Findlay &Watt have adopted a convention on laying out programs on the page/screen which is typical of a style which most programmers in the world follow. This will be our ``house style''.
The basic features make the structure of the program very clear to the (practised) eye. They include:
Study the examples of programs throughout Findlay &Watt. There is a basic statement of their policy on page 32.
Some programmers prefer to indent the sequence of statements between begin and end by a further two spaces. Findlay &Watt do not do this, so we will leave it as an individual freedom - but be consistent.
Erratic indentation is necessarily inconsistent, and so loses marks.
Blank lines in between procedure declarations and in between major sections of program are also helpful. But do not put a blank line between every line of the program.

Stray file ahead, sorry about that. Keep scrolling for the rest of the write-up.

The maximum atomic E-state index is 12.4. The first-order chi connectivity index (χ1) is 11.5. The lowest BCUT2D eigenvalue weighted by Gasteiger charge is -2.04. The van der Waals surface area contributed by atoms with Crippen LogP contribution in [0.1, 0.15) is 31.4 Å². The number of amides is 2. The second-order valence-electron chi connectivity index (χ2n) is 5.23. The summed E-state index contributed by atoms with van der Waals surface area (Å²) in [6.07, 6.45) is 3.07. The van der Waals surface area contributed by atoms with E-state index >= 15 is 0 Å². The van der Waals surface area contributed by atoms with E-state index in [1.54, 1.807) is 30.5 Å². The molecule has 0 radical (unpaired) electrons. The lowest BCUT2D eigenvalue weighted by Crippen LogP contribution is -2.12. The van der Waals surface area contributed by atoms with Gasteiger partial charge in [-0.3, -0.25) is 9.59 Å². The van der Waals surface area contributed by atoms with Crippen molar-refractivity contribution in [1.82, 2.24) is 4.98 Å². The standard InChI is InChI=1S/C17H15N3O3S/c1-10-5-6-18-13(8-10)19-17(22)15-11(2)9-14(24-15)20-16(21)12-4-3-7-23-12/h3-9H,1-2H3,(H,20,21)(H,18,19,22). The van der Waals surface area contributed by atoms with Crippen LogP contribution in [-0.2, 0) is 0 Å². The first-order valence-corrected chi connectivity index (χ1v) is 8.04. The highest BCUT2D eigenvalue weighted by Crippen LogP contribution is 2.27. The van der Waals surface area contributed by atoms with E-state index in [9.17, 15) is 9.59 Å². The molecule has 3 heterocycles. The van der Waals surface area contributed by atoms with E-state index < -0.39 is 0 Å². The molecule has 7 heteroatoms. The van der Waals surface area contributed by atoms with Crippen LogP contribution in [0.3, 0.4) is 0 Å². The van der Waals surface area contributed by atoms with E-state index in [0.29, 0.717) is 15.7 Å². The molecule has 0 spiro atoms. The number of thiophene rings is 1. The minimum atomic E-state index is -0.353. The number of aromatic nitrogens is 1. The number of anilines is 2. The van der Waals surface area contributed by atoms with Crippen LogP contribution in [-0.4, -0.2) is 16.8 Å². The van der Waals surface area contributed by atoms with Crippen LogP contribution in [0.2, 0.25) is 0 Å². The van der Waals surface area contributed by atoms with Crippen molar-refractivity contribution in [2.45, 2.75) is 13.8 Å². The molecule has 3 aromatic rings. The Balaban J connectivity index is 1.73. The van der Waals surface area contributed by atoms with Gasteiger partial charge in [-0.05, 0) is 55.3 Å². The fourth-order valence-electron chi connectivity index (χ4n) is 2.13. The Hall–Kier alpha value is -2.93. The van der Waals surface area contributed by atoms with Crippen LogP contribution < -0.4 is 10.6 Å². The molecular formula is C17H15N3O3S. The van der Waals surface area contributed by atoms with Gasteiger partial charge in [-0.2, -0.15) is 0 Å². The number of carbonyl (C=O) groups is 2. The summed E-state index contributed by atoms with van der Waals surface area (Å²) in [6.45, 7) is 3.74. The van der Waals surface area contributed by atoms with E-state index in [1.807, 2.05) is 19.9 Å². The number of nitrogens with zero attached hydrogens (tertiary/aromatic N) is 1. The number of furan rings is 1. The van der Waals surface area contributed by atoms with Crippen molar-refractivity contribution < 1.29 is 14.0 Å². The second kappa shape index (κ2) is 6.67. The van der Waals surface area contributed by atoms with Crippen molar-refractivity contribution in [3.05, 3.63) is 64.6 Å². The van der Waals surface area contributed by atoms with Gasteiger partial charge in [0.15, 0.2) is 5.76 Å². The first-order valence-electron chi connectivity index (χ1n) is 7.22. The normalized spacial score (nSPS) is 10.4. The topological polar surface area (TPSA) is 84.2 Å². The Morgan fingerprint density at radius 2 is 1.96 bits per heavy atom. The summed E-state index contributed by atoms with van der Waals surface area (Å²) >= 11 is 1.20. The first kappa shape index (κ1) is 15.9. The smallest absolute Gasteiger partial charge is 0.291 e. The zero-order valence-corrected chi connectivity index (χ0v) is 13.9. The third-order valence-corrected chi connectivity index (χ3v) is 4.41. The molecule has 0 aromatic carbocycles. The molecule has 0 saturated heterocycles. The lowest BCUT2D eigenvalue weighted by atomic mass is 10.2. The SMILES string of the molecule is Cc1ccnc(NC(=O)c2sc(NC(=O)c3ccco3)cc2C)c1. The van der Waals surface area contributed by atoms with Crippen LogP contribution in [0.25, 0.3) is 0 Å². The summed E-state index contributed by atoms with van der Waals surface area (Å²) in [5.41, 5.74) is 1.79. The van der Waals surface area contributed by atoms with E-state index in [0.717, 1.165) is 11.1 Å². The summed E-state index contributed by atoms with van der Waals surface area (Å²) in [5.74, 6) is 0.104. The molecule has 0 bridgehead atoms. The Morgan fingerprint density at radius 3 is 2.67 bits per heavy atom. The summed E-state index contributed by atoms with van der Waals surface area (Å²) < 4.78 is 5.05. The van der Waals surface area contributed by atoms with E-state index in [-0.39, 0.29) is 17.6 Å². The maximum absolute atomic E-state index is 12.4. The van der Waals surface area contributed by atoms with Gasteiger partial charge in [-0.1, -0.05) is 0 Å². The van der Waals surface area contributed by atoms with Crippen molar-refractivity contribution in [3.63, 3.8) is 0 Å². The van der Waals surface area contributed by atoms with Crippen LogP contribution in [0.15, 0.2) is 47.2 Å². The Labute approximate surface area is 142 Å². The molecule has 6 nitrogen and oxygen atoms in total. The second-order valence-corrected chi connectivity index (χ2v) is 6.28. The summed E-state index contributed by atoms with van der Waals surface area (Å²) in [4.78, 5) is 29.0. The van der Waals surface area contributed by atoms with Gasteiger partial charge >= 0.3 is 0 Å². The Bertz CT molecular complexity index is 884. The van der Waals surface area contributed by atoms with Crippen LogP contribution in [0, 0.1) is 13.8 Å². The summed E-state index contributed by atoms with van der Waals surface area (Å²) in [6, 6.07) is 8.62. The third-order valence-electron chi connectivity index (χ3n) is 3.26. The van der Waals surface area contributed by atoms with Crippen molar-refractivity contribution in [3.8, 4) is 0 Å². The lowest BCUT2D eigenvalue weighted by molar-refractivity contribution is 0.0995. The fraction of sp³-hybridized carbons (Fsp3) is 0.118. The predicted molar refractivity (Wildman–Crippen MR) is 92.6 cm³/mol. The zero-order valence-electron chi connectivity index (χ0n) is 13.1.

On a related topic, think about the fact that the programmer &reader of a program will be reading it on a screen or on a paper print-out. A well arranged program will minimize the amount of scanning back and forth/page turning, and so make the program easier to read and absorb. To this end: a good guide to the maximum size for a procedure is ``less than a page'' (or, on the screen, ``less than a large windowful'' - small windows really are too small). Also, grouping related procedures close together will improve what is often called the ``locality'' of a program.